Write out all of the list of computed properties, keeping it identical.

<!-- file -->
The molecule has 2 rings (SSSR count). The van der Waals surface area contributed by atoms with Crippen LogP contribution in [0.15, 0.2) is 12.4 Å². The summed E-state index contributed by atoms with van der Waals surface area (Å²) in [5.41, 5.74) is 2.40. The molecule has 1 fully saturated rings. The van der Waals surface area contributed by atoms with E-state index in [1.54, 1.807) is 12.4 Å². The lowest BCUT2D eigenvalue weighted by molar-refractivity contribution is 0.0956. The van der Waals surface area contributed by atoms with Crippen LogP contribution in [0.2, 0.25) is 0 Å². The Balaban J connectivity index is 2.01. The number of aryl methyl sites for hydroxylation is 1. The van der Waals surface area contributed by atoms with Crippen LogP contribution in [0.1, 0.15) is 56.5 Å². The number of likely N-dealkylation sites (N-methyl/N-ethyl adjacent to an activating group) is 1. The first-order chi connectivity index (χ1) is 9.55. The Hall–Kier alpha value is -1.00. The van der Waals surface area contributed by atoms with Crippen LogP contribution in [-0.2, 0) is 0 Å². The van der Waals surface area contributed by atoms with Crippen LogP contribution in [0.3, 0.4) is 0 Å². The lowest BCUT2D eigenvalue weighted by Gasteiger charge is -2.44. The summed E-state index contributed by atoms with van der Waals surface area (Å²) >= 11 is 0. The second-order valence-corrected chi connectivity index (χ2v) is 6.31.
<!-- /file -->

The molecule has 2 rings (SSSR count). The van der Waals surface area contributed by atoms with Crippen LogP contribution in [0.15, 0.2) is 12.4 Å². The summed E-state index contributed by atoms with van der Waals surface area (Å²) in [5.41, 5.74) is 2.40. The molecule has 1 fully saturated rings. The van der Waals surface area contributed by atoms with E-state index in [1.54, 1.807) is 12.4 Å². The lowest BCUT2D eigenvalue weighted by molar-refractivity contribution is 0.0956. The van der Waals surface area contributed by atoms with Crippen LogP contribution in [0.2, 0.25) is 0 Å². The Balaban J connectivity index is 2.01. The number of aryl methyl sites for hydroxylation is 1. The van der Waals surface area contributed by atoms with Crippen LogP contribution in [0.1, 0.15) is 56.5 Å². The number of likely N-dealkylation sites (N-methyl/N-ethyl adjacent to an activating group) is 1. The first-order chi connectivity index (χ1) is 9.55. The Hall–Kier alpha value is -1.00. The van der Waals surface area contributed by atoms with Crippen LogP contribution in [-0.2, 0) is 0 Å². The van der Waals surface area contributed by atoms with Crippen LogP contribution in [0.3, 0.4) is 0 Å². The lowest BCUT2D eigenvalue weighted by Gasteiger charge is -2.44. The summed E-state index contributed by atoms with van der Waals surface area (Å²) >= 11 is 0. The second-order valence-corrected chi connectivity index (χ2v) is 6.31.